Belts and helmets–they’re available if you want to use them–you decide.
Public Medical money: The Social Burden Theory translates into money–bottom line, money gets attention. It’s a powerful lobbying weapon used to influence legislative policy, to include helmet decisions. The states (legislatures) have to “manage” public medical care (or Medicaid and Medicare) dollar expenditures. These public dollars (yours, mine, and ours–since the government has no money of its’ own) also fund many medical programs outside of trauma care. Some legislators believe, or are prodded into believing, that motorcyclists, when injured, lack private sector insurance of scale so as to be a considerable drain of Medicare and Medicaid dollars. Is it the truth? Two words for the proponents of this belief: PROVE IT! Request they produce the figures (if they’re even available) of motorcycling injury medical dollar expenditures, and placed in the context of all public dollars expended on medical care, the number of people cared for, and the potential number dependent on that public care. In comparison, it’s likely miniscule.
Using my home state as an example, our Colorado government estimates (probably conservatively) we have almost 800,000 medically uninsured, or about 17% of the population. This figure would probably include some people who ride motorcycles. At any given time, any of these folks are dependent on publicly-funded medical care, for any reason under the sun. Shall we paint all these folks with the brush of ‘Social Burden?’ Using the logic, after all, what’s the difference between “us” and “them?”
Private-sector insurance–vehicles: Insurance companies sell us insurance to protect from losses that can occur to some members (policyholders) in the risk pool. Motorcyclists are placed into motorcycling risk pools to spread the cost of losses. These are separate from automobile policies. The policies generally incorporate Comprehensive, Collision and Uninsured/Underinsured Motorist protection with the option of tiered Medical Payments Coverage for additional premium. As motorcyclists, we participate particularly well in these risk pools, generally higher than motorist’s average in theirs. In my home state, liability insurance is a mandatory requirement. Most (if not all) states have the same requirement. I should also state that in spite of the laws, approximately 40% of Colorado drivers lack automobile insurance. I suspect the figure is paralleled in many other states. Is this not also a social burden? If you are injured as a result of someone else’s actions, their liability insurance is to pay for your medical as well as property loss. If they are uninsured or underinsured, the UI/UIM portion of your policy “kicks in” to help make up the cost differential. If you cause an accident, your liability insurance pays for the other party’s loss and medical.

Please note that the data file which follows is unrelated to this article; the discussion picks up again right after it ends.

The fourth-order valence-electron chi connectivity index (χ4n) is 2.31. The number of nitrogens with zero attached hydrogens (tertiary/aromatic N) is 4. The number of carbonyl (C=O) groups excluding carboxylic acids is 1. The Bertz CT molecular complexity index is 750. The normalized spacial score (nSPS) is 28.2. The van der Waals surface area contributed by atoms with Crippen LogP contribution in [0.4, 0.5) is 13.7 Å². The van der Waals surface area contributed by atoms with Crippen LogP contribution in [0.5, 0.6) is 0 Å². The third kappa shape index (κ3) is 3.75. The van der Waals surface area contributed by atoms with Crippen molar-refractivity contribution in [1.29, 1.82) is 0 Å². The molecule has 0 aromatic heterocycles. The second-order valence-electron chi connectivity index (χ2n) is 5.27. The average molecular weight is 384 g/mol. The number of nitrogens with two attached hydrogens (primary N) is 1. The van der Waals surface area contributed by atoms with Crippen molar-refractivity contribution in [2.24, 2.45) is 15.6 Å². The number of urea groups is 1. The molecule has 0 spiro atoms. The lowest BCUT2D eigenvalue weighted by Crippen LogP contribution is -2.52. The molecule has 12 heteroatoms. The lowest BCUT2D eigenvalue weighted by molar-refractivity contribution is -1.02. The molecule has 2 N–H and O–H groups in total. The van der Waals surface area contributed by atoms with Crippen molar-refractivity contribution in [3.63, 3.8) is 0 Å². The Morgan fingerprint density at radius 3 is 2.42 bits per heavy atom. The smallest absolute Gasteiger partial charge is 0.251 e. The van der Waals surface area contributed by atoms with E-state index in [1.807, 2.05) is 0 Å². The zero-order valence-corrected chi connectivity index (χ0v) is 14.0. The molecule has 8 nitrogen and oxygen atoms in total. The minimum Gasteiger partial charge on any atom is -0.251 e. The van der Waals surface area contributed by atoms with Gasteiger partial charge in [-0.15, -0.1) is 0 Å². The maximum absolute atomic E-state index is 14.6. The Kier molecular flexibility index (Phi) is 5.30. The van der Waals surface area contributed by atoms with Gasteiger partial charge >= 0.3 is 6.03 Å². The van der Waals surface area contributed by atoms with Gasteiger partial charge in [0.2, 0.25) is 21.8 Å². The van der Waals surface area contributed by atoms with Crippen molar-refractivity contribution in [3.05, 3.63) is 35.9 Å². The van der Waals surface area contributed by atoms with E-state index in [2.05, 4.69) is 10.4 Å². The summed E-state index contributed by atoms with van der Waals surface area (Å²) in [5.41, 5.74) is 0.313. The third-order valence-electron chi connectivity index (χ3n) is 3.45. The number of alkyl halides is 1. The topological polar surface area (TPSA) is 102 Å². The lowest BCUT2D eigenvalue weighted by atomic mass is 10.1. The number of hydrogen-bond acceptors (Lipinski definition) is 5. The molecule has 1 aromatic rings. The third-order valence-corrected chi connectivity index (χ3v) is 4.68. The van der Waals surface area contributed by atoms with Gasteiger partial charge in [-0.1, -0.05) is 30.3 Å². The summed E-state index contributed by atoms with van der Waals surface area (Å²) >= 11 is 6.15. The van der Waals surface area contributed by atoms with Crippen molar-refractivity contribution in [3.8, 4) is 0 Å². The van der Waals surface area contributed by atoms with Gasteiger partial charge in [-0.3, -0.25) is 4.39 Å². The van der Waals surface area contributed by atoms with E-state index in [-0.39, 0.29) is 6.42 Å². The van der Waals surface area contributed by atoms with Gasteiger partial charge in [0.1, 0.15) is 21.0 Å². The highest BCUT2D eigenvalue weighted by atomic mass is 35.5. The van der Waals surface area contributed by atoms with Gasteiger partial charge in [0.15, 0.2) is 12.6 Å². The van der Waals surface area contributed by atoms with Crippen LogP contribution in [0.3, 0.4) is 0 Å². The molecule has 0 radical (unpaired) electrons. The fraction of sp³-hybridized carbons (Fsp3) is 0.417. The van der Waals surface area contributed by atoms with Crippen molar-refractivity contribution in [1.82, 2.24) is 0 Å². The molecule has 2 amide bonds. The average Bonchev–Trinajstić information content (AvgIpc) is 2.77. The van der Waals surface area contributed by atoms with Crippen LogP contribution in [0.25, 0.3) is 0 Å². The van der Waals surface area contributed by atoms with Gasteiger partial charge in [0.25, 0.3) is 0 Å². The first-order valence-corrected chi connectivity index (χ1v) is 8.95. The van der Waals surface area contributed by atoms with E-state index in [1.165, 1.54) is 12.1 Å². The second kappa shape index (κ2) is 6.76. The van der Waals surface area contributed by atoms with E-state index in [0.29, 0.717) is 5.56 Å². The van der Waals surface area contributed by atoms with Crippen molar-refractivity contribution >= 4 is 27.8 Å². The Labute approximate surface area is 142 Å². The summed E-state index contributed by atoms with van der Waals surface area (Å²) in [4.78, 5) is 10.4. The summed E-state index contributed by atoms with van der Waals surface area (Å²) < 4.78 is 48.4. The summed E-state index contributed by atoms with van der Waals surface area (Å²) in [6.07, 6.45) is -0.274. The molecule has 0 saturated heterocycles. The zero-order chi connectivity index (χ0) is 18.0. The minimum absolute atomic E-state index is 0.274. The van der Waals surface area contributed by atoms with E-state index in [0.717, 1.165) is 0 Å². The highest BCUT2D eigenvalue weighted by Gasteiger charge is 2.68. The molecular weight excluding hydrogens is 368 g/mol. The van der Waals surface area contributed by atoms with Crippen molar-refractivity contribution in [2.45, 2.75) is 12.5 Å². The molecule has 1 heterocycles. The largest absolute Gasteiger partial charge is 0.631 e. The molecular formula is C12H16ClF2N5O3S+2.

Private-sector insurance–health: Studies have shown that motorcyclists obtain and maintain private sector health insurance policies at rate equal or better than the public at-large. Your medical/health insurance plans might be employer-sponsored where your employer picks up some of the premium cost and you pay the rest through payroll deduction. Or perhaps you buy health insurance on your own. Either way, as a participant in a health and medical care plan you are paying in to protect yourself from high personal financial losses in the event of major medical expenses that can be due to any number of factors–the same as anyone else. One of the troubling concerns of our time is people unable to obtain affordable health insurance. It is becoming more cost-prohibitive all the time and affects the entire general population. The federal government says approximately 75 million Americans have no private health insurance. Health care costs continue to spiral out of control and citizens have little or no control over those prices.